According to Dan Carey, owner of Carey Sporting Goods in Fort Worth, the season was slightly delayed, but it could have been cancelled had it not been for the leadership of local organizers.

“Our high school athletic directors and football coaches have been exceptional,” says Carey. “They worked long hours in meetings to help make something happen.”

From a dollars-and-cents perspective, Carey is thankful that local high school student-athletes in the greater Dallas/Ft. Worth area played football this fall.

“We’ve been very fortunate. Our football business is off a little, but it’s been bearable,” says Carey. “There were changes to the high school football schedules because of COVID-19, fans purchased tickets in advance and school staff were enforcing social distancing in the bleachers. These are truly interesting times.”

Meanwhile, Iowa was one of the few states that conducted sanctioned high school sports this past summer since high school baseball is always played in the summer in the Hawkeye State.  According to Tyler Lutes, a sales rep at Iowa Sports Supply, Cedar Falls, IA, because the state had such a good experience with conducting its baseball season over the summer it provided the confidence that high school football could be played this fall.  And, it was.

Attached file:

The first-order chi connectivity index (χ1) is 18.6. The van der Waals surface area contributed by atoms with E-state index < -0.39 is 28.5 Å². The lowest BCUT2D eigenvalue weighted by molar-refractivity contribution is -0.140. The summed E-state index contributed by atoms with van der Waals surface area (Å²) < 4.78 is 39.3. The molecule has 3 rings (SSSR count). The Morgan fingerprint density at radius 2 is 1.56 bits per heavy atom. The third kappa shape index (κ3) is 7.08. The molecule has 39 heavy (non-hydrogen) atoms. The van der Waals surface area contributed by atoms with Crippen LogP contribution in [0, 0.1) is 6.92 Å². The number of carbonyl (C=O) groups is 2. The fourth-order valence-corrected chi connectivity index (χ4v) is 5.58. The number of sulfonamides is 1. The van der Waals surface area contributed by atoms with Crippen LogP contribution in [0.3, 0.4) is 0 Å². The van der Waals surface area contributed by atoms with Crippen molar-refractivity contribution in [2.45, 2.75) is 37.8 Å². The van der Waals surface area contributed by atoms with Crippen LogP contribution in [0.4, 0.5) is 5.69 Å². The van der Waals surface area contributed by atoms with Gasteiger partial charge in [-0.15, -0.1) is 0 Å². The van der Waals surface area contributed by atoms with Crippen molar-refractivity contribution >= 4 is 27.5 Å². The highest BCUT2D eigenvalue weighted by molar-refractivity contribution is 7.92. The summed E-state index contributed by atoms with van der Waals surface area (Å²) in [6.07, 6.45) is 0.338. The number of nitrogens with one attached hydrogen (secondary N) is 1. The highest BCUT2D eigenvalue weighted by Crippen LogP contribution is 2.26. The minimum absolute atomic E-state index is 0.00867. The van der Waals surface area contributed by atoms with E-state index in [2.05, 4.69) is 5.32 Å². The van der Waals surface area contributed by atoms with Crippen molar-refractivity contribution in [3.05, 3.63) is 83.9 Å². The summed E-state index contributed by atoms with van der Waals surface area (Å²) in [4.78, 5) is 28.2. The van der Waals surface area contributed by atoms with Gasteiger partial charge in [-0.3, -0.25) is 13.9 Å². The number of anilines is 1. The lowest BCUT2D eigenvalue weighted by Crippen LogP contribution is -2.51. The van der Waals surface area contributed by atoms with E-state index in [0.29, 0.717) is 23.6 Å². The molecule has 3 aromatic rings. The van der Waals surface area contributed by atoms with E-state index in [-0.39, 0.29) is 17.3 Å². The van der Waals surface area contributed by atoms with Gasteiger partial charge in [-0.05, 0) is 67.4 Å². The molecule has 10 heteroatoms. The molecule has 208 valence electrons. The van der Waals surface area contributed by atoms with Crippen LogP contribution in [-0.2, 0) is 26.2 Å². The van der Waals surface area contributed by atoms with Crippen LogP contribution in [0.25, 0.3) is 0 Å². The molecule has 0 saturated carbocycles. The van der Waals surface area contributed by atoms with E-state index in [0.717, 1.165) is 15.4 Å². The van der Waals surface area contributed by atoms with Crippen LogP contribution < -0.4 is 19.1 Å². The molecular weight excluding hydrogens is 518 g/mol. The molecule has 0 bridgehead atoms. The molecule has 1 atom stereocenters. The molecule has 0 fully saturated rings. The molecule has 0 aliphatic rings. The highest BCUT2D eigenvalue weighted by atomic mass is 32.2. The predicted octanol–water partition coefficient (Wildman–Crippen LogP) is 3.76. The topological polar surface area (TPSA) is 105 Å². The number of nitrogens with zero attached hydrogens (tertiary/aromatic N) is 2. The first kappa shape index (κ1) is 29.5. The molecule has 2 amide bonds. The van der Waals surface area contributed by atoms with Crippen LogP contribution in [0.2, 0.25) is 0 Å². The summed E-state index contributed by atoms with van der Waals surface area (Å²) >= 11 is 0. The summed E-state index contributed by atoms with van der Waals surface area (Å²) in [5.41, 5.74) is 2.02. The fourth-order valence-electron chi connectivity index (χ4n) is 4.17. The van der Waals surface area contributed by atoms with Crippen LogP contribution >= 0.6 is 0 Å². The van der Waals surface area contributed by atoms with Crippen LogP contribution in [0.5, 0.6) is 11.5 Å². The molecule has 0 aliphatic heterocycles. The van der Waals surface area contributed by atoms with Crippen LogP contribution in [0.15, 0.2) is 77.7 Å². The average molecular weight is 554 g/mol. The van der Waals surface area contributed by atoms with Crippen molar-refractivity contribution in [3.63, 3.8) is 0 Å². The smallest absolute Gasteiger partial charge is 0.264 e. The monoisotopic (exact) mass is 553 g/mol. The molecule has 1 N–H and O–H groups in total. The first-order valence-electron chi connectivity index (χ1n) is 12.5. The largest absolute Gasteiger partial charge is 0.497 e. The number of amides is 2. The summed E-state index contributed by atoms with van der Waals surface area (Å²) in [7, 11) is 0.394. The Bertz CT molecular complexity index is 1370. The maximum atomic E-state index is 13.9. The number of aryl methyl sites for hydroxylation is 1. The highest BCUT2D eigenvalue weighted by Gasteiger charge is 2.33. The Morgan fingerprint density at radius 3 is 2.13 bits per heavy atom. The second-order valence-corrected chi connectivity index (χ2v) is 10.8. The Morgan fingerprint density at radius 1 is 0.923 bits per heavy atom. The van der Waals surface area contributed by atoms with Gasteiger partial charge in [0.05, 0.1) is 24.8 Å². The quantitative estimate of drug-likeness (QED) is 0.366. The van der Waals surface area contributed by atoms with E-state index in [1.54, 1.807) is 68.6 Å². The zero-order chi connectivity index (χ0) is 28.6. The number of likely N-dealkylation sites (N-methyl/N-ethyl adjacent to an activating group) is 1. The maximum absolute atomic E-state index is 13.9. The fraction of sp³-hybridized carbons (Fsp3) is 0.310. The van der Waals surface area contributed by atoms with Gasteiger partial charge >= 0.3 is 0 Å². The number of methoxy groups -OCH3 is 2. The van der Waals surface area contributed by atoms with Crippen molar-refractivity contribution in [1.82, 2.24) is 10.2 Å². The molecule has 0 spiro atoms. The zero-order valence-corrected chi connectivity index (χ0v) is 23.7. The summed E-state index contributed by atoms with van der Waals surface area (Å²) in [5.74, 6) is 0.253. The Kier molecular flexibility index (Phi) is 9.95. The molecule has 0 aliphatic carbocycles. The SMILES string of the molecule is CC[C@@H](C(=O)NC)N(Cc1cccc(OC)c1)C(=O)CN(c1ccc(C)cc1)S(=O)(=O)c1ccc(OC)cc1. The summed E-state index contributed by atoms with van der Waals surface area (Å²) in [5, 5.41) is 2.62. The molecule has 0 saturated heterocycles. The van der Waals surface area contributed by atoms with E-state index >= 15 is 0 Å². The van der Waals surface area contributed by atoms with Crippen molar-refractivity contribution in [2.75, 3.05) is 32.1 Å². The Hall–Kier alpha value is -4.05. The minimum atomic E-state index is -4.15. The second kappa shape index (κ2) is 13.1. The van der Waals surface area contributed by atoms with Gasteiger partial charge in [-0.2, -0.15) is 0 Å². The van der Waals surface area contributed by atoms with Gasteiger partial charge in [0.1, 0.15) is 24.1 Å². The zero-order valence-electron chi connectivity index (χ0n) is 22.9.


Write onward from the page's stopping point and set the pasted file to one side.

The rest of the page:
“The success of the baseball season set the tone for the football season,” says Lutes.

Iowa Sports Supply made most of its football revenue before the COVID-19 pandemic hit the nation, as uniform orders and helmet reconditioning orders were placed late last year or in January.

“Businesswise it really hasn’t been too bad this year for football,” says Lutes.

In Las Vegas, NV, the only football teams that played home games this fall were the NFL’s new Las Vegas Raiders and the Runnin’ Rebels from the University of Nevada-Las Vegas.  

According to Jerry Okuda, owner of Turf Sporting Goods in Las Vegas, high school football teams never got on the field and youth football teams practiced in the area and then left the state to play games.

“Local youth football teams practiced here in Las Vegas and then traveled on weekends to Utah and Arizona to play games,” says Okuda.

The Hawaiian Solution